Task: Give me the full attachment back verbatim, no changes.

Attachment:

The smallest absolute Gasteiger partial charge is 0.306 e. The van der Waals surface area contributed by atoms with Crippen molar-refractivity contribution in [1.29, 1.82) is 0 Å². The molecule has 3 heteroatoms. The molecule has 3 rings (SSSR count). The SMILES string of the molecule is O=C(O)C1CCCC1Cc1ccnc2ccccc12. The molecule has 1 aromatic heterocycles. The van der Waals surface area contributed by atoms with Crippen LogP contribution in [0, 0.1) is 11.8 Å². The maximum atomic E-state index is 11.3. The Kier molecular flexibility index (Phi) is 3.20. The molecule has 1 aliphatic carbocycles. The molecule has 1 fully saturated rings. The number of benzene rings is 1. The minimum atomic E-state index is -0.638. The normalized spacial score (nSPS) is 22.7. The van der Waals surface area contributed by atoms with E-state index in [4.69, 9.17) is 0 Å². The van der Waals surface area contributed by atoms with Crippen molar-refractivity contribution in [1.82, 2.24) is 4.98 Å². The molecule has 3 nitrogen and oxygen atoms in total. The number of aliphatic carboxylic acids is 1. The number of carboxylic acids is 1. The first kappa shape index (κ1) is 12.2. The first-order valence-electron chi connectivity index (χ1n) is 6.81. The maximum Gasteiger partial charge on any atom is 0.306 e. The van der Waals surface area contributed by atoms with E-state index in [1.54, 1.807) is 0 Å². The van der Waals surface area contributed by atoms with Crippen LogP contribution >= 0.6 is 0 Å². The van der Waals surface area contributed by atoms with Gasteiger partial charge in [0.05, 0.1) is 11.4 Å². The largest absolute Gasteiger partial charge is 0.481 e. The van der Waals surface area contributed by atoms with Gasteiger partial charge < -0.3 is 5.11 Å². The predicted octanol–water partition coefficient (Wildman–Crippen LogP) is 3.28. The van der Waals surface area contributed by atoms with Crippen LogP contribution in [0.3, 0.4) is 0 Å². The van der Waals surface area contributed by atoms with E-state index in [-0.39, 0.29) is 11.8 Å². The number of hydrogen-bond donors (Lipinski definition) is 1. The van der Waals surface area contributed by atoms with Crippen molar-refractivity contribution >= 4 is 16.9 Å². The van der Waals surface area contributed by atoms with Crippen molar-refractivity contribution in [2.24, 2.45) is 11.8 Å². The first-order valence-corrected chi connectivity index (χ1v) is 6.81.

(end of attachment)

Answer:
The smallest absolute Gasteiger partial charge is 0.306 e. The van der Waals surface area contributed by atoms with Crippen molar-refractivity contribution in [1.29, 1.82) is 0 Å². The molecule has 3 heteroatoms. The molecule has 3 rings (SSSR count). The SMILES string of the molecule is O=C(O)C1CCCC1Cc1ccnc2ccccc12. The molecule has 1 aromatic heterocycles. The van der Waals surface area contributed by atoms with Crippen LogP contribution in [0, 0.1) is 11.8 Å². The maximum atomic E-state index is 11.3. The Kier molecular flexibility index (Phi) is 3.20. The molecule has 1 aliphatic carbocycles. The molecule has 1 fully saturated rings. The number of benzene rings is 1. The minimum atomic E-state index is -0.638. The normalized spacial score (nSPS) is 22.7. The van der Waals surface area contributed by atoms with E-state index in [4.69, 9.17) is 0 Å². The van der Waals surface area contributed by atoms with Crippen molar-refractivity contribution in [1.82, 2.24) is 4.98 Å². The molecule has 3 nitrogen and oxygen atoms in total. The number of aliphatic carboxylic acids is 1. The number of carboxylic acids is 1. The first kappa shape index (κ1) is 12.2. The first-order valence-electron chi connectivity index (χ1n) is 6.81. The maximum Gasteiger partial charge on any atom is 0.306 e. The van der Waals surface area contributed by atoms with E-state index in [1.54, 1.807) is 0 Å². The van der Waals surface area contributed by atoms with Crippen LogP contribution >= 0.6 is 0 Å². The van der Waals surface area contributed by atoms with Gasteiger partial charge in [0.05, 0.1) is 11.4 Å². The largest absolute Gasteiger partial charge is 0.481 e. The van der Waals surface area contributed by atoms with Gasteiger partial charge < -0.3 is 5.11 Å². The predicted octanol–water partition coefficient (Wildman–Crippen LogP) is 3.28. The van der Waals surface area contributed by atoms with Crippen LogP contribution in [0.3, 0.4) is 0 Å². The van der Waals surface area contributed by atoms with E-state index in [-0.39, 0.29) is 11.8 Å². The number of hydrogen-bond donors (Lipinski definition) is 1. The van der Waals surface area contributed by atoms with Crippen molar-refractivity contribution >= 4 is 16.9 Å². The van der Waals surface area contributed by atoms with Crippen molar-refractivity contribution in [2.24, 2.45) is 11.8 Å². The first-order valence-corrected chi connectivity index (χ1v) is 6.81.